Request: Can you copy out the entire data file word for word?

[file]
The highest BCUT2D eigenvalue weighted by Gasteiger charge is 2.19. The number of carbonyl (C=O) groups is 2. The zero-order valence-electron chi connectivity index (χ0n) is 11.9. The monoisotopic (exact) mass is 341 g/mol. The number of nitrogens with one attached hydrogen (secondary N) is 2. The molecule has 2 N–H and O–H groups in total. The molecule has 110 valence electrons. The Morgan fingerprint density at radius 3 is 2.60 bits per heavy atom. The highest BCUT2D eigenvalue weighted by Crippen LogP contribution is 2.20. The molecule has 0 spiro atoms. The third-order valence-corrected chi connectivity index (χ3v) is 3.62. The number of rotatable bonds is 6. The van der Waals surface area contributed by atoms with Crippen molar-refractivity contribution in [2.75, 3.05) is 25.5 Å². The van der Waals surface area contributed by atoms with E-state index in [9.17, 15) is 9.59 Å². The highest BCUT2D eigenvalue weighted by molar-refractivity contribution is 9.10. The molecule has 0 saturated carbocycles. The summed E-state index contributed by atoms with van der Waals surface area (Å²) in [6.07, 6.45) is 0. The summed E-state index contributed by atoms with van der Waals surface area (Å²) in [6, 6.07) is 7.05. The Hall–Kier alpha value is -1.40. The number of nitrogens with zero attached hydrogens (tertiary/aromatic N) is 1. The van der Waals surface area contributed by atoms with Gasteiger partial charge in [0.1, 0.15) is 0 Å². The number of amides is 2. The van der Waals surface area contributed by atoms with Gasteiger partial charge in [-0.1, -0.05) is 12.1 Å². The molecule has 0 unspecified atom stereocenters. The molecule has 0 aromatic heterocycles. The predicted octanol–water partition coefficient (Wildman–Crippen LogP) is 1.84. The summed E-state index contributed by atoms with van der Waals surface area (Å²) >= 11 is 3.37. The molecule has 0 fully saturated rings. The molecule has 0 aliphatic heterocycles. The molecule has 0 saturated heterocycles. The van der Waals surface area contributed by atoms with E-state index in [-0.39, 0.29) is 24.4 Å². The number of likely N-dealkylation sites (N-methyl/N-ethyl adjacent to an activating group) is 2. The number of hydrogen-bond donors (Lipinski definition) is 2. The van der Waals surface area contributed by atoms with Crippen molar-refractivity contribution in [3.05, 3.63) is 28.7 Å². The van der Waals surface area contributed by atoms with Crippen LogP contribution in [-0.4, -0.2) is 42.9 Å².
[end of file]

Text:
The highest BCUT2D eigenvalue weighted by Gasteiger charge is 2.19. The number of carbonyl (C=O) groups is 2. The zero-order valence-electron chi connectivity index (χ0n) is 11.9. The monoisotopic (exact) mass is 341 g/mol. The number of nitrogens with one attached hydrogen (secondary N) is 2. The molecule has 2 N–H and O–H groups in total. The molecule has 110 valence electrons. The Morgan fingerprint density at radius 3 is 2.60 bits per heavy atom. The highest BCUT2D eigenvalue weighted by Crippen LogP contribution is 2.20. The molecule has 0 spiro atoms. The third-order valence-corrected chi connectivity index (χ3v) is 3.62. The number of rotatable bonds is 6. The van der Waals surface area contributed by atoms with Crippen molar-refractivity contribution in [2.75, 3.05) is 25.5 Å². The van der Waals surface area contributed by atoms with E-state index in [9.17, 15) is 9.59 Å². The highest BCUT2D eigenvalue weighted by molar-refractivity contribution is 9.10. The molecule has 0 saturated carbocycles. The summed E-state index contributed by atoms with van der Waals surface area (Å²) in [6.07, 6.45) is 0. The summed E-state index contributed by atoms with van der Waals surface area (Å²) in [6, 6.07) is 7.05. The Hall–Kier alpha value is -1.40. The number of nitrogens with zero attached hydrogens (tertiary/aromatic N) is 1. The van der Waals surface area contributed by atoms with Gasteiger partial charge in [0.1, 0.15) is 0 Å². The number of amides is 2. The van der Waals surface area contributed by atoms with Gasteiger partial charge in [-0.1, -0.05) is 12.1 Å². The molecule has 0 unspecified atom stereocenters. The molecule has 0 aromatic heterocycles. The predicted octanol–water partition coefficient (Wildman–Crippen LogP) is 1.84. The summed E-state index contributed by atoms with van der Waals surface area (Å²) >= 11 is 3.37. The molecule has 0 fully saturated rings. The molecule has 0 aliphatic heterocycles. The molecule has 0 saturated heterocycles. The van der Waals surface area contributed by atoms with E-state index in [-0.39, 0.29) is 24.4 Å². The number of likely N-dealkylation sites (N-methyl/N-ethyl adjacent to an activating group) is 2. The number of hydrogen-bond donors (Lipinski definition) is 2. The van der Waals surface area contributed by atoms with Crippen molar-refractivity contribution in [3.05, 3.63) is 28.7 Å². The van der Waals surface area contributed by atoms with Crippen LogP contribution in [-0.4, -0.2) is 42.9 Å².